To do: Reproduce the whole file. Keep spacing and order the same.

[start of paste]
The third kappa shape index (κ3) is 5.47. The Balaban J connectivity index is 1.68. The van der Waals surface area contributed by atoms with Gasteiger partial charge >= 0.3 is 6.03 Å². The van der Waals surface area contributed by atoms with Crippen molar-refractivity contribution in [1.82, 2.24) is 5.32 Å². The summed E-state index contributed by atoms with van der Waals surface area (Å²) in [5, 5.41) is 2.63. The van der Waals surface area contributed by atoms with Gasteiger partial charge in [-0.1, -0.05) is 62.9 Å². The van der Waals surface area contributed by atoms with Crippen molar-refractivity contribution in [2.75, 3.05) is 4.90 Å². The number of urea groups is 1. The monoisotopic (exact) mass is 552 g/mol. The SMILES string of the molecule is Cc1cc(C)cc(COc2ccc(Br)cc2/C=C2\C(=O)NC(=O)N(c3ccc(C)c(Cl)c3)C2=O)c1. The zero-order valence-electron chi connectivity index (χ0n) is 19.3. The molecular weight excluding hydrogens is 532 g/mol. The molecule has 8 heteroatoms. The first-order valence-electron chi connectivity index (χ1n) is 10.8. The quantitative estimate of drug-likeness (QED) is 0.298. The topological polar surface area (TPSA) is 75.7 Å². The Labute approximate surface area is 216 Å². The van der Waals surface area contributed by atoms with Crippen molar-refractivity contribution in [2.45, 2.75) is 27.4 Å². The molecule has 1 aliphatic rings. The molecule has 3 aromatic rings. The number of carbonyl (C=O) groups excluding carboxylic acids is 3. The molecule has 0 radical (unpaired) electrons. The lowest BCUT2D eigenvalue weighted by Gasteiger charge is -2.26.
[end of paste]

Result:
The third kappa shape index (κ3) is 5.47. The Balaban J connectivity index is 1.68. The van der Waals surface area contributed by atoms with Gasteiger partial charge >= 0.3 is 6.03 Å². The van der Waals surface area contributed by atoms with Crippen molar-refractivity contribution in [1.82, 2.24) is 5.32 Å². The summed E-state index contributed by atoms with van der Waals surface area (Å²) in [5, 5.41) is 2.63. The van der Waals surface area contributed by atoms with Gasteiger partial charge in [-0.1, -0.05) is 62.9 Å². The van der Waals surface area contributed by atoms with Crippen molar-refractivity contribution in [2.75, 3.05) is 4.90 Å². The number of urea groups is 1. The monoisotopic (exact) mass is 552 g/mol. The SMILES string of the molecule is Cc1cc(C)cc(COc2ccc(Br)cc2/C=C2\C(=O)NC(=O)N(c3ccc(C)c(Cl)c3)C2=O)c1. The zero-order valence-electron chi connectivity index (χ0n) is 19.3. The molecular weight excluding hydrogens is 532 g/mol. The molecule has 8 heteroatoms. The first-order valence-electron chi connectivity index (χ1n) is 10.8. The quantitative estimate of drug-likeness (QED) is 0.298. The topological polar surface area (TPSA) is 75.7 Å². The Labute approximate surface area is 216 Å². The van der Waals surface area contributed by atoms with Crippen molar-refractivity contribution in [2.45, 2.75) is 27.4 Å². The molecule has 1 aliphatic rings. The molecule has 3 aromatic rings. The number of carbonyl (C=O) groups excluding carboxylic acids is 3. The molecule has 0 radical (unpaired) electrons. The lowest BCUT2D eigenvalue weighted by Gasteiger charge is -2.26.